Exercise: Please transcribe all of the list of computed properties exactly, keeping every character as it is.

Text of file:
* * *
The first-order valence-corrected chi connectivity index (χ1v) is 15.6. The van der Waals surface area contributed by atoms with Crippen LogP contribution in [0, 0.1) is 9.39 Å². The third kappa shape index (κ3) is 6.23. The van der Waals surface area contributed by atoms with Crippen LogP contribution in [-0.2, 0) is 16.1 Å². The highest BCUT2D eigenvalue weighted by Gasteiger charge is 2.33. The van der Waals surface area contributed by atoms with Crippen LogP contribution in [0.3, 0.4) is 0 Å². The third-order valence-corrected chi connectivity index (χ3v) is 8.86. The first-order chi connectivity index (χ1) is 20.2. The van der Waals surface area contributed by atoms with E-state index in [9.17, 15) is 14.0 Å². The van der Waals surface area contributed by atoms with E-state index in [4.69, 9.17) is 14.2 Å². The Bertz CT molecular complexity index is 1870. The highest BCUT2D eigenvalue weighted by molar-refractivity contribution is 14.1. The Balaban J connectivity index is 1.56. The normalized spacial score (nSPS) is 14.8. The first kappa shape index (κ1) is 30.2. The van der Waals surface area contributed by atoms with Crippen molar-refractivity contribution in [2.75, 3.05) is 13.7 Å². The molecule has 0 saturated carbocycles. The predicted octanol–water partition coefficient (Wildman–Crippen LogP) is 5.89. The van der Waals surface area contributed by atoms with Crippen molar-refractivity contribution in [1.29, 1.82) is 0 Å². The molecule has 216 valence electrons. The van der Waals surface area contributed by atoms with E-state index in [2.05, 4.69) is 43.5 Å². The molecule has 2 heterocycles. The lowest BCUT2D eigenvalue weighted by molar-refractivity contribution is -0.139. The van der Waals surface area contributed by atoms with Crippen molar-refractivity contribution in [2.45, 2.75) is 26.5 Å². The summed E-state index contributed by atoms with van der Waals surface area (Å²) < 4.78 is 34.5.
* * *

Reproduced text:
The first-order valence-corrected chi connectivity index (χ1v) is 15.6. The van der Waals surface area contributed by atoms with Crippen LogP contribution in [0, 0.1) is 9.39 Å². The third kappa shape index (κ3) is 6.23. The van der Waals surface area contributed by atoms with Crippen LogP contribution in [-0.2, 0) is 16.1 Å². The highest BCUT2D eigenvalue weighted by Gasteiger charge is 2.33. The van der Waals surface area contributed by atoms with Crippen LogP contribution in [0.3, 0.4) is 0 Å². The third-order valence-corrected chi connectivity index (χ3v) is 8.86. The first-order chi connectivity index (χ1) is 20.2. The van der Waals surface area contributed by atoms with E-state index in [9.17, 15) is 14.0 Å². The van der Waals surface area contributed by atoms with E-state index in [4.69, 9.17) is 14.2 Å². The Bertz CT molecular complexity index is 1870. The highest BCUT2D eigenvalue weighted by molar-refractivity contribution is 14.1. The Balaban J connectivity index is 1.56. The normalized spacial score (nSPS) is 14.8. The first kappa shape index (κ1) is 30.2. The van der Waals surface area contributed by atoms with Crippen molar-refractivity contribution in [2.75, 3.05) is 13.7 Å². The molecule has 0 saturated carbocycles. The predicted octanol–water partition coefficient (Wildman–Crippen LogP) is 5.89. The van der Waals surface area contributed by atoms with Crippen molar-refractivity contribution in [1.29, 1.82) is 0 Å². The molecule has 216 valence electrons. The van der Waals surface area contributed by atoms with E-state index in [2.05, 4.69) is 43.5 Å². The molecule has 2 heterocycles. The lowest BCUT2D eigenvalue weighted by molar-refractivity contribution is -0.139. The van der Waals surface area contributed by atoms with Crippen molar-refractivity contribution in [2.45, 2.75) is 26.5 Å². The summed E-state index contributed by atoms with van der Waals surface area (Å²) < 4.78 is 34.5.